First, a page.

ABU DHABI // Roads outside of the capital's schools will be widened and better safety measures implemented to beat traffic jams in a bid to reduce accidents and fatalities.
Many of the 127 schools in Abu Dhabi reported problems with traffic when parents pick up and drop off their children. Students rushing from class into busy streets was also highlighted as a safety issue.
Initially, 30 schools a year will benefit from the plans, which will run over five years, said Engineer Abdullah Saeed Al Shamsi, the acting executive director of Municipal Infrastructure and Assets Sector at Abu Dhabi Municipality.
"There are a large number of areas with clusters of schools bordering the road network," said Mr Al Shamsi. "Speeding vehicles, poor design of roads leading to schools and traffic congestion, coupled with parents' non-compliance with some safety requirements and lack of pedestrian crossings in these areas, add to the problem."
Signs and markings will also be improved to clearly inform motorists they are in school zones and to reduce their speed to 30kph.
According to statistics from the municipality, there were 334 incidents resulting in a death or serious injury outside of schools on Abu Dhabi Island in 2011, compared with 374 in 2010.
These incidents were put down to inadequate parking for the large number of cars driven to schools, a lack of supervised or controlled drop-off and pick up areas for students, poorly designed school layouts and the unavailability of shaded walking routes for pedestrians.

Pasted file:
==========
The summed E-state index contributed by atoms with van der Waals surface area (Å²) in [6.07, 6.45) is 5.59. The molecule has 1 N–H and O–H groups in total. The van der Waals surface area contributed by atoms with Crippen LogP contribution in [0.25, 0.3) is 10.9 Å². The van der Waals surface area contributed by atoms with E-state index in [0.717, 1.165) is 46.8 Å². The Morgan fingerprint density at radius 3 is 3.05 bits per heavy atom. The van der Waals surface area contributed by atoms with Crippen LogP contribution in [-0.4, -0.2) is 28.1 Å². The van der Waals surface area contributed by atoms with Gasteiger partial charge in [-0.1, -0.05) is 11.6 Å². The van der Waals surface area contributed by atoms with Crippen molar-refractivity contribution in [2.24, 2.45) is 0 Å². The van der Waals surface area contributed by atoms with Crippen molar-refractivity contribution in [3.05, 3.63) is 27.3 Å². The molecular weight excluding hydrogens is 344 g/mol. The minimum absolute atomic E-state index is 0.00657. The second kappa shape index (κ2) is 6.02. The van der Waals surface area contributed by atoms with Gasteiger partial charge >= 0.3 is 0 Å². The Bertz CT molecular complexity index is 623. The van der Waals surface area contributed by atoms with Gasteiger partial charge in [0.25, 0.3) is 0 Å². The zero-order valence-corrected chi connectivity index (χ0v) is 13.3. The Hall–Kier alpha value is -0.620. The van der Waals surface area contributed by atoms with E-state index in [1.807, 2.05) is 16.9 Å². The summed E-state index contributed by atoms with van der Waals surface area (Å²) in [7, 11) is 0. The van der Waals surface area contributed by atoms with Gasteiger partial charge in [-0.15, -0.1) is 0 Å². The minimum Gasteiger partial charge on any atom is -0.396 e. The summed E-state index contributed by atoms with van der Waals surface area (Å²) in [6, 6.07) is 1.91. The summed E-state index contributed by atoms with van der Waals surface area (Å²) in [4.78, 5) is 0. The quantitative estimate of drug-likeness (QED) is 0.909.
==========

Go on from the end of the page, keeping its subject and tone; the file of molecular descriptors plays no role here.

A study on injuries suffered by children travelling to school also found that between 2007 and 2010 there were five fatalities a year with 80 injuries. A third of these injuries were sustained by pedestrians.
The key objectives of the Road Safety Improvement Programme (Safety of School Zones) are to identify busy school zones and to improve the safety of all road users.
The five-year plan, which will also include work to improve pedestrian crossings and pavements, was launched yesterday with the help of John Hayes, British minister of state for further education, at the British School in Al Khubairat.
As well as targeting motorists, the safety campaign aims to involve students, school staff and parents.
Andrew Elkati, 11, a pupil of the British School, said parents need to teach their children about road safety measures. "Road signs are there and students should be vigilant while crossing roads," he said.
Fellow pupil Caitlin Mason said: "I find stray animals mostly cause accidents, like cats when they suddenly run out onto the road, but I would make my peers aware about the dangers of roads."